How long does rehumidifying a top take?

Discussion in 'Acoustic Instruments' started by AfterDarkMusic, Feb 6, 2008.


  1. AfterDarkMusic

    AfterDarkMusic Member

    Messages:
    575
    Joined:
    May 27, 2007
    Location:
    Toledo, Ohio
    Hey guys. Call me ignorant, but I just noticed how desperately dry my acoustic guitar is. The fretboard is bending inward toward the soundhole beginning where it meets the body and the top is as concave as the one pictured on 'fretnotguitarrepair.com'. The action is also very low. I get fret buzz on the 1st and 2nd strings between the 5th and 8th frets, as well as between the 11th and 14th frets. I'm going to get a soundhole humidifier on Friday (any recommendations as far as brand? I was thinking kyser, but how do the very inexpensive Planet Waves ones work?). I've loosened the strings in hopes that it will relieve some stress on the top for the time being.

    How long will it take to bring the top back to a healthy state with one of these humidifiers?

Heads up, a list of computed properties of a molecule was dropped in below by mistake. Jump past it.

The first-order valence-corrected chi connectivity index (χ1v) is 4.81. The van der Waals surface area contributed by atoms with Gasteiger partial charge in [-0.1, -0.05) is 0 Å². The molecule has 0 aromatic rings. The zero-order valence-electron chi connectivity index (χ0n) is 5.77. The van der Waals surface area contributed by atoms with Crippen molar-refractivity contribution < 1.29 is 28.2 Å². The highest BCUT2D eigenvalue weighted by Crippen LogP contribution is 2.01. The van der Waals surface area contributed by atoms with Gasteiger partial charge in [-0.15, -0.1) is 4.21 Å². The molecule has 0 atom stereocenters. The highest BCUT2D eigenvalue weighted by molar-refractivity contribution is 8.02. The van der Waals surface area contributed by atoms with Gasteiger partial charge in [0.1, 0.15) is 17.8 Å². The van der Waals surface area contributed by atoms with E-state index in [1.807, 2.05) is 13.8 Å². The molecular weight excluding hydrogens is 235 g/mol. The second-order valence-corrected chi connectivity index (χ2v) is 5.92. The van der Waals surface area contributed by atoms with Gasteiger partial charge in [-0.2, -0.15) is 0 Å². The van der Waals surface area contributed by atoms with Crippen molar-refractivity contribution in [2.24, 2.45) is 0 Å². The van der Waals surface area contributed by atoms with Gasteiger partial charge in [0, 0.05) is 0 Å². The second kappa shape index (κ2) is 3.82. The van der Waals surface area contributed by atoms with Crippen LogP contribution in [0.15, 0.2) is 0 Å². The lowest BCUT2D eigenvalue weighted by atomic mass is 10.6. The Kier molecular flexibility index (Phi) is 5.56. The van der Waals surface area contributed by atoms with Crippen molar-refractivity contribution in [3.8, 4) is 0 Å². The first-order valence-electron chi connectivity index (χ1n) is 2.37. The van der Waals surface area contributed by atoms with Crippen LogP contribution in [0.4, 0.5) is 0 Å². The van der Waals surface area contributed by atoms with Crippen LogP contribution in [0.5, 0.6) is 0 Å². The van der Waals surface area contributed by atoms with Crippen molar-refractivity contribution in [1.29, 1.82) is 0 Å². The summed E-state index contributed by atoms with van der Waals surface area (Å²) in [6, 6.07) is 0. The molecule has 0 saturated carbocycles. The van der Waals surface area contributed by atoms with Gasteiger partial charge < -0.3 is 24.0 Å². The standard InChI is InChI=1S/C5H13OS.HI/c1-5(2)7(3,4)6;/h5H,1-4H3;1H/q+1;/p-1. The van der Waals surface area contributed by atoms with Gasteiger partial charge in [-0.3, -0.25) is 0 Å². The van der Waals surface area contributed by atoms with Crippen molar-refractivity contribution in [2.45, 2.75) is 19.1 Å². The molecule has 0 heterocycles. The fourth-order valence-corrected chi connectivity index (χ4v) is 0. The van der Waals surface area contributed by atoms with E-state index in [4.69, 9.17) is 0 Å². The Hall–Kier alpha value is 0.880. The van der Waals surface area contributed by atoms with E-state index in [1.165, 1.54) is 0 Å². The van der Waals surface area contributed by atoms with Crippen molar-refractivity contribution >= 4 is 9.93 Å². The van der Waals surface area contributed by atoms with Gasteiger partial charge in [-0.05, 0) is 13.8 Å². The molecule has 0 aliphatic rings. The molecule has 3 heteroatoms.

Also, it has a UST and a battery powered onboard preamp. Do I need to worry about these at all?
     
  2. Stubee

    Stubee Member

    Messages:
    184
    Joined:
    Nov 17, 2007
    I use Kyser soundhole humidifiers, seem to work well. Used Dampits for years but the soundhole set-up lasts longer & keeps the moisture in the box.

    It can take a few days if not more to bring it "back", but you'll probably notice some difference in the first day.

    If it were mine & it was showing those signs, I'd do something right now, like put a damp (not dripping) sponge in the case pocket, hang a wet towel in the guitar room, something to keep it from really getting bad. That sounds like a guitar that's way too dry.

    I live in MI so can appreciate the problem.
     
  3. Peppy

    Peppy Member

    Messages:
    6,256
    Joined:
    Aug 23, 2006
    Location:
    Mesa, Arizona